Congress again appears on the verge of making a decision for everyone--that is everyone but Congress itself.The issue is whether the federal government should mandate a minimum leave policy that would be binding on all private sector companies and federal agencies. Congress has conveniently, however, decided that the requirements would not apply to congressional staff members.
A bill pending in the U.S. House of Representatives would allow an employee 15 weeks of unpaid leave for sickness and 10 weeks of leave for purposes of "bonding" with a newborn or adopted child or to care for an ill child or parent. The definition of sickness is unclear but ranges from major illness or pregnancy to psychological care or allergy treatment. Although this bill specifies unpaid leave, business leaders fear it could set the groundwork for requiring paid leaves.
Should Congress design employee benefits in response to political pressures?
The beauty of the United State's free market system lies in its ability to adapt to the needs, demands and desires of its customers. Companies that grow and succeed are those that best adapt to changes in the marketplace.
Similarly, those companies responding positively to employee desires are those most successful in promoting the strong work ethic and efficiency needed to keep the company financially healthy.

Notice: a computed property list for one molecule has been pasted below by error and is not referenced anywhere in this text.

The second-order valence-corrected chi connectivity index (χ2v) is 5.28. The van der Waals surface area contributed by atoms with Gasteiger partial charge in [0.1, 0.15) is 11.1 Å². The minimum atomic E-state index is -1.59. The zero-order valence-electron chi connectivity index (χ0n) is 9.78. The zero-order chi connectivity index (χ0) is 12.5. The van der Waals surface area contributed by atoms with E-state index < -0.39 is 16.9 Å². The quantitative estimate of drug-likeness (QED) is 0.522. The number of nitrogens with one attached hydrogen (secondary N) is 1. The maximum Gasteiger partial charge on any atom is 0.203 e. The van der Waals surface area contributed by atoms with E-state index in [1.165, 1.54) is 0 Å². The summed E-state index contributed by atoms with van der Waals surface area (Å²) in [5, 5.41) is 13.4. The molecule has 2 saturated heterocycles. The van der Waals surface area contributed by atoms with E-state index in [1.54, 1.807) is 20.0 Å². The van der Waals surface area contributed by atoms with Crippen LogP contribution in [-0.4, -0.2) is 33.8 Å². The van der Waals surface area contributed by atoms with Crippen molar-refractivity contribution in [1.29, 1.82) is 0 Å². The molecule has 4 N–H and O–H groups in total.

Private sector employers have been moving to adapt to the needs and demands of their employees without federal mandates. Since 1973, according to U.S. Chamber of Commerce statistics, voluntary expenditures for employee benefits have risen from $190 billion to $742 billion in 1986. Federally mandated benefits accounted for only 8.9 percent of employee benefit packages.
The trend in private business has been to offer "cafeteria-style" benefit packages, offerings that give employees a role in selecting options that meet individual needs. Employees stand to lose the number of options available should federal mandates cut into the benefit pie. As the Chamber of Commerce points out, "The pie doesn't get bigger, it just gets redivided."
Many companies have taken long strides in the right direction, offering healthy lifestyle programs and other benefits designed to produce healthier, and, hopefully, more productive employees. These programs will suffer if the federal government steps in and begins legislating mandatory benefits.
Unquestionably, there are areas where the federal government does have legitimate concern and where it should be involved, such as requiring safe working conditions.
Deciding employee benefits is one area best left to the private sector where the realities of economic conditions can be blended with the desires of employees to provide a package that is acceptable to both employer and employee.